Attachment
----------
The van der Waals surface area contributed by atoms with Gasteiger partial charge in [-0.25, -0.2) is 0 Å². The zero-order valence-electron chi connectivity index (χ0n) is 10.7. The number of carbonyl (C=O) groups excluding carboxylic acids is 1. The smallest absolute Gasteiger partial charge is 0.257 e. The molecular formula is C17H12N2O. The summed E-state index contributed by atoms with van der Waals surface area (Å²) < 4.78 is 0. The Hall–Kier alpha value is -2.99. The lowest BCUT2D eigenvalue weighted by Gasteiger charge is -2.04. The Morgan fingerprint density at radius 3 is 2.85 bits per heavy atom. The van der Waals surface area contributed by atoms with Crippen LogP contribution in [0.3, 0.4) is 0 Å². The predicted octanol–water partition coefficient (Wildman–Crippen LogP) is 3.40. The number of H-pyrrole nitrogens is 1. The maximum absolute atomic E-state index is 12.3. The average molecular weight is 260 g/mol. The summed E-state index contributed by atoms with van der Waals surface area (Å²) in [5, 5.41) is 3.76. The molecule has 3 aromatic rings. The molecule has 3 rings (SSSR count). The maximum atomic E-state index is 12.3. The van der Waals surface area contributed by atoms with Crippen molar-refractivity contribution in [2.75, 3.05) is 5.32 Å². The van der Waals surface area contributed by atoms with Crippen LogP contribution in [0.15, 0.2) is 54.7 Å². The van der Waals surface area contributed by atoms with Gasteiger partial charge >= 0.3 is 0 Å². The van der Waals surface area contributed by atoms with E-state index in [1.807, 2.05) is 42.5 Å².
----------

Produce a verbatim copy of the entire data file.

The van der Waals surface area contributed by atoms with Gasteiger partial charge in [-0.25, -0.2) is 0 Å². The zero-order valence-electron chi connectivity index (χ0n) is 10.7. The number of carbonyl (C=O) groups excluding carboxylic acids is 1. The smallest absolute Gasteiger partial charge is 0.257 e. The molecular formula is C17H12N2O. The summed E-state index contributed by atoms with van der Waals surface area (Å²) < 4.78 is 0. The Hall–Kier alpha value is -2.99. The lowest BCUT2D eigenvalue weighted by Gasteiger charge is -2.04. The Morgan fingerprint density at radius 3 is 2.85 bits per heavy atom. The van der Waals surface area contributed by atoms with Crippen LogP contribution in [0.3, 0.4) is 0 Å². The predicted octanol–water partition coefficient (Wildman–Crippen LogP) is 3.40. The number of H-pyrrole nitrogens is 1. The maximum absolute atomic E-state index is 12.3. The average molecular weight is 260 g/mol. The summed E-state index contributed by atoms with van der Waals surface area (Å²) in [5, 5.41) is 3.76. The molecule has 3 aromatic rings. The molecule has 3 rings (SSSR count). The maximum atomic E-state index is 12.3. The van der Waals surface area contributed by atoms with Crippen molar-refractivity contribution in [2.75, 3.05) is 5.32 Å². The van der Waals surface area contributed by atoms with Crippen LogP contribution in [0.15, 0.2) is 54.7 Å². The van der Waals surface area contributed by atoms with Gasteiger partial charge >= 0.3 is 0 Å². The van der Waals surface area contributed by atoms with E-state index in [1.807, 2.05) is 42.5 Å².